Ten weeks is not a long time. It feels even shorter when you’re tossed into the deep-end of a top-tier research lab.
If you’re spending your summer as a Research Assistant between semesters, or you’ve graduated and want to get some summer experience before grad school, we have ideas to help you hit the ground running.
This week, we respond to a listener question. Talia wrote:
This summer I had an AMAZING opportunity to do research at my dream school. I am a public health undergraduate and I have experience mostly in qualitative methods and community-based research. This summer I’ll be in a really cool epigenetics lab. I have very little background in biology and even less bench lab experience.
For all of you bench lab folks and people in a mentoring capacity, what makes an undergraduate research assistant “coachable”? What habits do you love/don’t love in your RAs?
Great question, and we’re sure Talia is not alone in feeling unprepared for her first foray in the lab. Classes and textbooks are worlds away from the hands-on experience of research.
That’s why we crowd-sourced the traits other scientists want to see in summer research students. If you follow these guidelines, you can expect to make lifelong friends and have a solid letter of recommendation by the end of the summer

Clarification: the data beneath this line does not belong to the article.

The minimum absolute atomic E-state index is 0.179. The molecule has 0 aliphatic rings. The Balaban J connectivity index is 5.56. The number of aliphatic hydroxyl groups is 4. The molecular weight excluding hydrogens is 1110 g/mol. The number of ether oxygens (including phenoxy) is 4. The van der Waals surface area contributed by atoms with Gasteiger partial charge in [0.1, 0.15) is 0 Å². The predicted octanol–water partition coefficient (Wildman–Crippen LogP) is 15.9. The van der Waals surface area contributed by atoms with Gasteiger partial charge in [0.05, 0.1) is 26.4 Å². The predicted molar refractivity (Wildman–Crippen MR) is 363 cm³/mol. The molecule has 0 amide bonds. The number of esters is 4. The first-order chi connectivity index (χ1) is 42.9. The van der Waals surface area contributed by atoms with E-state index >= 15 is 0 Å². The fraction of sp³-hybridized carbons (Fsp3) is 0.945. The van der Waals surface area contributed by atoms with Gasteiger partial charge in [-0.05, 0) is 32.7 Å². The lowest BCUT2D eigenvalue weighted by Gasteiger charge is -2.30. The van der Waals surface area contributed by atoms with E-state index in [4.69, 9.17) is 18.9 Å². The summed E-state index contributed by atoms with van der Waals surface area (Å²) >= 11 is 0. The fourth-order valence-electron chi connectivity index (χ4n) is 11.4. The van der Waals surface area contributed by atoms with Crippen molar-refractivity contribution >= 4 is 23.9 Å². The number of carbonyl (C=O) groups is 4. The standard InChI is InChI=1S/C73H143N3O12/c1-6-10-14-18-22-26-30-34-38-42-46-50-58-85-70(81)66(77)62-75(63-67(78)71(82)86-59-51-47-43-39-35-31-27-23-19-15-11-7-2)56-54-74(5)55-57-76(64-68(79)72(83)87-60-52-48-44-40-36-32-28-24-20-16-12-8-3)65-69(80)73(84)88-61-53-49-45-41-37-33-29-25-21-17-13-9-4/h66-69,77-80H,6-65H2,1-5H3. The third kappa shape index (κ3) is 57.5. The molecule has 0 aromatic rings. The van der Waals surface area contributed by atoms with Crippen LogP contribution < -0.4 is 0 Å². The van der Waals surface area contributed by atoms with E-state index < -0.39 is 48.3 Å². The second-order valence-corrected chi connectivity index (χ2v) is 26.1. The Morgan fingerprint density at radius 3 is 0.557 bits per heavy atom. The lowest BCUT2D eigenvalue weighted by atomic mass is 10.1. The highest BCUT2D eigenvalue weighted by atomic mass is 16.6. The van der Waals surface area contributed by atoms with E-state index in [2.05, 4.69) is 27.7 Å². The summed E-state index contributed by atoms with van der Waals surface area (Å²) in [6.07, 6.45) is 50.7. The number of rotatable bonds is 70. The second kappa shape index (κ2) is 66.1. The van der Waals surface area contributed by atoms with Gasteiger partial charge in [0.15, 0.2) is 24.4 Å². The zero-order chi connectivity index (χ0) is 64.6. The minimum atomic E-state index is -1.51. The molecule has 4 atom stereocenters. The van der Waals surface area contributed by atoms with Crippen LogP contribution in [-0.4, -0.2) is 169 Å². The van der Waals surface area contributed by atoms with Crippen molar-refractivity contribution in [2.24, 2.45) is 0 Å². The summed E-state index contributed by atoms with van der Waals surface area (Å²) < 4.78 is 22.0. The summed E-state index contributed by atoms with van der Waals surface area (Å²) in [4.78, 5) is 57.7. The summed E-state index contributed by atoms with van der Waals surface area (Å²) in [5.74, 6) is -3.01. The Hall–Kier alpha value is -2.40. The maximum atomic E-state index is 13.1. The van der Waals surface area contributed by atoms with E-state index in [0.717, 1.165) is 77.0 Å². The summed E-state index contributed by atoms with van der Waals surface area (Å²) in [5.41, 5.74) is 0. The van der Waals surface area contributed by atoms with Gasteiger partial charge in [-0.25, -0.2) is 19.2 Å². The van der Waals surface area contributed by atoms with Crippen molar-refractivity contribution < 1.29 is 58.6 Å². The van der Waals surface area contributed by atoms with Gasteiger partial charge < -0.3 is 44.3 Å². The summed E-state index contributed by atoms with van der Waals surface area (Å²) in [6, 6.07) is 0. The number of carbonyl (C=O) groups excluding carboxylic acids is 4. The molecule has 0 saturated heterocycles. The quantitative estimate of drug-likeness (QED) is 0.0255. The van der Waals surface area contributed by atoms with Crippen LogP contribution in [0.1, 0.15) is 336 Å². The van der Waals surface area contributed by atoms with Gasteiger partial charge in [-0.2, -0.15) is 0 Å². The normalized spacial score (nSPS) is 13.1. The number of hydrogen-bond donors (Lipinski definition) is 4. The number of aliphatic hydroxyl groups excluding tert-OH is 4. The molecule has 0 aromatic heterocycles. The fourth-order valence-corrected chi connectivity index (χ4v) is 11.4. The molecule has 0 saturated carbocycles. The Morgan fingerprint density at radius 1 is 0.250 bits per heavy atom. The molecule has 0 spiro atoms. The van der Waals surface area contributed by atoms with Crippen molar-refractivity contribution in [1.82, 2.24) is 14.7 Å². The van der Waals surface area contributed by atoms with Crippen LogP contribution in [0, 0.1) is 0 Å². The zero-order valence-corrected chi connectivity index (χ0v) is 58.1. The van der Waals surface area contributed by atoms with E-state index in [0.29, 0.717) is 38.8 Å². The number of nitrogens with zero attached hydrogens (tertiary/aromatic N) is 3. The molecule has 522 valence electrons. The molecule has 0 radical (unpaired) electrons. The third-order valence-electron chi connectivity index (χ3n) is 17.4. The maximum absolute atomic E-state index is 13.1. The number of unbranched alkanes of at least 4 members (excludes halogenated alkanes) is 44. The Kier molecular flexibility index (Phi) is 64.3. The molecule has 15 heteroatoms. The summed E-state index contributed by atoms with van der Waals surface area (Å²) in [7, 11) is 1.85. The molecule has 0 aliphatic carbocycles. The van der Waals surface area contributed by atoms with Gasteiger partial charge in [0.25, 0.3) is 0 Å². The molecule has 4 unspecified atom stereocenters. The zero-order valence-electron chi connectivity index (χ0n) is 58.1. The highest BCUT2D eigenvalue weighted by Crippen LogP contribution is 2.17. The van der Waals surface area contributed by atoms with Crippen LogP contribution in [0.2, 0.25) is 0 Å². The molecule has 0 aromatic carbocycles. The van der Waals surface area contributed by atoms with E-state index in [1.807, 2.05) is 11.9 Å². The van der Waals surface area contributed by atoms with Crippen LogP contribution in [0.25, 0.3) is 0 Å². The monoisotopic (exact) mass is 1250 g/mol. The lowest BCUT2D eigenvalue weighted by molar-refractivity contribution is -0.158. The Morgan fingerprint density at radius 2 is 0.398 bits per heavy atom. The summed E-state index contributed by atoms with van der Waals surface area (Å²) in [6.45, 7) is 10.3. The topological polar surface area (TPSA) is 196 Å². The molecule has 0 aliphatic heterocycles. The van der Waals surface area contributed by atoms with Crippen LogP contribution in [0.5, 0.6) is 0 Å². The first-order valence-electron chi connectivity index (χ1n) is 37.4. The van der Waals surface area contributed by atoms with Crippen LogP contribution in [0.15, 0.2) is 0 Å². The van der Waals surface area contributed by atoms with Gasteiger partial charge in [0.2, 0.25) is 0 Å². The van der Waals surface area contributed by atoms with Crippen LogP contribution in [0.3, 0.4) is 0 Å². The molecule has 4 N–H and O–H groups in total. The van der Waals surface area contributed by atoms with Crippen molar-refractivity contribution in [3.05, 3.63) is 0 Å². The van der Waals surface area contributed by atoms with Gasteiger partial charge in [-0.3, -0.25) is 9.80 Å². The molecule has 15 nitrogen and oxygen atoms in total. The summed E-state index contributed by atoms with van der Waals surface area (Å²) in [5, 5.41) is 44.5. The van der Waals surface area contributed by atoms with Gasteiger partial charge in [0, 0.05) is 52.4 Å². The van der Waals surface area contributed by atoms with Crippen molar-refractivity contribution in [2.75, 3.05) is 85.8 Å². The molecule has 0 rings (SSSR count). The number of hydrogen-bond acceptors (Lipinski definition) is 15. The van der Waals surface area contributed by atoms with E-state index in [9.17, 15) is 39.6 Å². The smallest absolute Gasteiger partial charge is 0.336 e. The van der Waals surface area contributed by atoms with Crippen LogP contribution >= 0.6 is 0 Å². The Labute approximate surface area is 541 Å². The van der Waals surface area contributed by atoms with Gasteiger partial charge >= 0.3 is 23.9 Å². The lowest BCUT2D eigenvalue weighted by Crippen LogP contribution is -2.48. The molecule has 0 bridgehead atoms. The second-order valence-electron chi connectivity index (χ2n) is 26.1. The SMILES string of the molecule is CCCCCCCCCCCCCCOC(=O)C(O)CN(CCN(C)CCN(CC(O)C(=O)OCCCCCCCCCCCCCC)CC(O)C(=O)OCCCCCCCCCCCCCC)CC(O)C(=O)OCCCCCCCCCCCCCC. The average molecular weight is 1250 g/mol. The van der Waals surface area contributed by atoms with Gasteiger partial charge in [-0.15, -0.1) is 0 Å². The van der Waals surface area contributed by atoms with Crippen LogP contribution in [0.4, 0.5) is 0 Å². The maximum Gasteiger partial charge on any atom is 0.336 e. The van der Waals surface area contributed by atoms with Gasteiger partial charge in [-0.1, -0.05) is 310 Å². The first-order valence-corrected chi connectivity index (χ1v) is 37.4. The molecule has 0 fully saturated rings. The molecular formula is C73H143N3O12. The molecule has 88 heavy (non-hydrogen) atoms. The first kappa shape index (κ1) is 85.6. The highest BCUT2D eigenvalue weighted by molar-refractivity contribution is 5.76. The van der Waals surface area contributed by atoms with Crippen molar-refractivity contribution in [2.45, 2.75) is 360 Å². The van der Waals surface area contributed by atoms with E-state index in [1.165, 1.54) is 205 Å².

7 Habits for Summer Research
If you’re interested in a research career, you’ve probably done well in your classes and often been the smartest person in the room. That’s great for your self-confidence, but it’s going to drive your lab-mates and mentors crazy.
When you start as an undergraduate student research assistant, recognize that no one expects you to be an expert.
They expect you to be teachable.
That means asking questions when you are unsure about the material or getting help on the experiment where things are unclear.
And even if you have some prior experience, no one wants to hear you say “That’s not how we did it in my old lab…” Take a breath and be ready to learn a new way of doing things. Maybe the ‘old way’ was better, but you’ll never know until you try the new way!
Pay Attention to Detail
Research is all about the details, and your ability to focus and follow directions precisely will help you succeed.
Have your mentor observe and offer tips on improving your technique – things like pipetting accuracy or clearly labeling samples will make or break an experiment.
And in the first few weeks, we recommend keeping your headphones in your pocket and out of your ears. Get a few successful trials under your belt before you add other distractions while you work.
Engage with the Science
Having a summer student means an ‘extra set of hands’ in the lab, and that’s valuable, but you should strive to be more than a gel-running robot.
To get the most out of your summer research experience, do what you can to actually understand the work you’re doing.
That means asking about how your experiments fit in with the broader goals of the lab. Maybe you’re working toward a figure in a paper – take the time to see the forest for the trees.